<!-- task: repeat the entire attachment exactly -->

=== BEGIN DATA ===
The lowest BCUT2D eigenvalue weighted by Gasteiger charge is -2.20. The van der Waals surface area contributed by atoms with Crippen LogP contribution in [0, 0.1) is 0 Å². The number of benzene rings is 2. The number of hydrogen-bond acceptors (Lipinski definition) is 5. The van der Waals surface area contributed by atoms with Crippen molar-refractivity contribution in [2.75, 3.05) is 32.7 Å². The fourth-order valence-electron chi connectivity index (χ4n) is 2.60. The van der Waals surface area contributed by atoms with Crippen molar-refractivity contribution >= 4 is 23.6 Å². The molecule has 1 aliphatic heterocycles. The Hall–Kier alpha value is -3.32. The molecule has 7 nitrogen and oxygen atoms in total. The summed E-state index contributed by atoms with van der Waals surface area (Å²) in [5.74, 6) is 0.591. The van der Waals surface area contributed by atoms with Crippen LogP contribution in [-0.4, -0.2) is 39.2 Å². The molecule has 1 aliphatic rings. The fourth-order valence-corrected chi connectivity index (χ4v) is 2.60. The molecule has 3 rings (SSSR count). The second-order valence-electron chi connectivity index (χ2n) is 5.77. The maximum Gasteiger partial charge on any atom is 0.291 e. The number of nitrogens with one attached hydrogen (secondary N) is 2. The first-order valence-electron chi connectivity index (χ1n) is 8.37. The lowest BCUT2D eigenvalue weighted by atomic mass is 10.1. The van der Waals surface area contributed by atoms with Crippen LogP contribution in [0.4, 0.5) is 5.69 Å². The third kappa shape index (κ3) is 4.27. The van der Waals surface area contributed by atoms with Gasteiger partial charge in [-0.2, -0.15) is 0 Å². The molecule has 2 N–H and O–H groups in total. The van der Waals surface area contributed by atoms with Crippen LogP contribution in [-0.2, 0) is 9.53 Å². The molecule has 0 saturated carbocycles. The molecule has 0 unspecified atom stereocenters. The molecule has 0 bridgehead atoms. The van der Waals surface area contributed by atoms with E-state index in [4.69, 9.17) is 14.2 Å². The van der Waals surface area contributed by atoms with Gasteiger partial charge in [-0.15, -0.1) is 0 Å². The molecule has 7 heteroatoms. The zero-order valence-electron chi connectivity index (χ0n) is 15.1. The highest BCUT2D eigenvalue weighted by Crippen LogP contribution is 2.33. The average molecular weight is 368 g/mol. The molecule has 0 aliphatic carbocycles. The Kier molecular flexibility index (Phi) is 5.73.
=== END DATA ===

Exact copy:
The lowest BCUT2D eigenvalue weighted by Gasteiger charge is -2.20. The van der Waals surface area contributed by atoms with Crippen LogP contribution in [0, 0.1) is 0 Å². The number of benzene rings is 2. The number of hydrogen-bond acceptors (Lipinski definition) is 5. The van der Waals surface area contributed by atoms with Crippen molar-refractivity contribution in [2.75, 3.05) is 32.7 Å². The fourth-order valence-electron chi connectivity index (χ4n) is 2.60. The van der Waals surface area contributed by atoms with Crippen molar-refractivity contribution >= 4 is 23.6 Å². The molecule has 1 aliphatic heterocycles. The Hall–Kier alpha value is -3.32. The molecule has 7 nitrogen and oxygen atoms in total. The summed E-state index contributed by atoms with van der Waals surface area (Å²) in [5.74, 6) is 0.591. The van der Waals surface area contributed by atoms with Crippen LogP contribution in [-0.4, -0.2) is 39.2 Å². The molecule has 1 aliphatic rings. The fourth-order valence-corrected chi connectivity index (χ4v) is 2.60. The molecule has 3 rings (SSSR count). The second-order valence-electron chi connectivity index (χ2n) is 5.77. The maximum Gasteiger partial charge on any atom is 0.291 e. The number of nitrogens with one attached hydrogen (secondary N) is 2. The first-order valence-electron chi connectivity index (χ1n) is 8.37. The lowest BCUT2D eigenvalue weighted by atomic mass is 10.1. The van der Waals surface area contributed by atoms with Crippen LogP contribution in [0.4, 0.5) is 5.69 Å². The third kappa shape index (κ3) is 4.27. The van der Waals surface area contributed by atoms with Gasteiger partial charge in [-0.2, -0.15) is 0 Å². The molecule has 2 N–H and O–H groups in total. The van der Waals surface area contributed by atoms with Crippen LogP contribution in [-0.2, 0) is 9.53 Å². The molecule has 0 saturated carbocycles. The molecule has 0 unspecified atom stereocenters. The molecule has 0 bridgehead atoms. The van der Waals surface area contributed by atoms with E-state index in [4.69, 9.17) is 14.2 Å². The van der Waals surface area contributed by atoms with Gasteiger partial charge in [-0.15, -0.1) is 0 Å². The molecule has 7 heteroatoms. The zero-order valence-electron chi connectivity index (χ0n) is 15.1. The highest BCUT2D eigenvalue weighted by Crippen LogP contribution is 2.33. The average molecular weight is 368 g/mol. The molecule has 0 aliphatic carbocycles. The Kier molecular flexibility index (Phi) is 5.73.